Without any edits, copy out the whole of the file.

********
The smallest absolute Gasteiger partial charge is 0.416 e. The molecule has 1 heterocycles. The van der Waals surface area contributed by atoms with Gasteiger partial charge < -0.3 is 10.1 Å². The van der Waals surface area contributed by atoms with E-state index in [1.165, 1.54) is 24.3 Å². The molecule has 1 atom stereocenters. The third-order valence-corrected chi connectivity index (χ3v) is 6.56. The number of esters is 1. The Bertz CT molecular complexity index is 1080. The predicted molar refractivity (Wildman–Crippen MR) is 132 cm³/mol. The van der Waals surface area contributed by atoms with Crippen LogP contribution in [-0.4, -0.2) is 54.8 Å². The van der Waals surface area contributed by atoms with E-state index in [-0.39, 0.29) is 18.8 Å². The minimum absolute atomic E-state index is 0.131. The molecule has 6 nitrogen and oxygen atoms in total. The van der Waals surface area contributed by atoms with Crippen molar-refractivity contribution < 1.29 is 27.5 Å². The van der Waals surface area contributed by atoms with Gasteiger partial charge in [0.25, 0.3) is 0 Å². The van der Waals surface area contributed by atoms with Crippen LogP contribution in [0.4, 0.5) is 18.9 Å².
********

The smallest absolute Gasteiger partial charge is 0.416 e. The molecule has 1 heterocycles. The van der Waals surface area contributed by atoms with Gasteiger partial charge < -0.3 is 10.1 Å². The van der Waals surface area contributed by atoms with E-state index in [1.165, 1.54) is 24.3 Å². The molecule has 1 atom stereocenters. The third-order valence-corrected chi connectivity index (χ3v) is 6.56. The number of esters is 1. The Bertz CT molecular complexity index is 1080. The predicted molar refractivity (Wildman–Crippen MR) is 132 cm³/mol. The van der Waals surface area contributed by atoms with Crippen LogP contribution in [-0.4, -0.2) is 54.8 Å². The van der Waals surface area contributed by atoms with E-state index in [-0.39, 0.29) is 18.8 Å². The minimum absolute atomic E-state index is 0.131. The molecule has 6 nitrogen and oxygen atoms in total. The van der Waals surface area contributed by atoms with Crippen molar-refractivity contribution < 1.29 is 27.5 Å². The van der Waals surface area contributed by atoms with Gasteiger partial charge in [0.25, 0.3) is 0 Å². The van der Waals surface area contributed by atoms with Crippen LogP contribution in [0.4, 0.5) is 18.9 Å².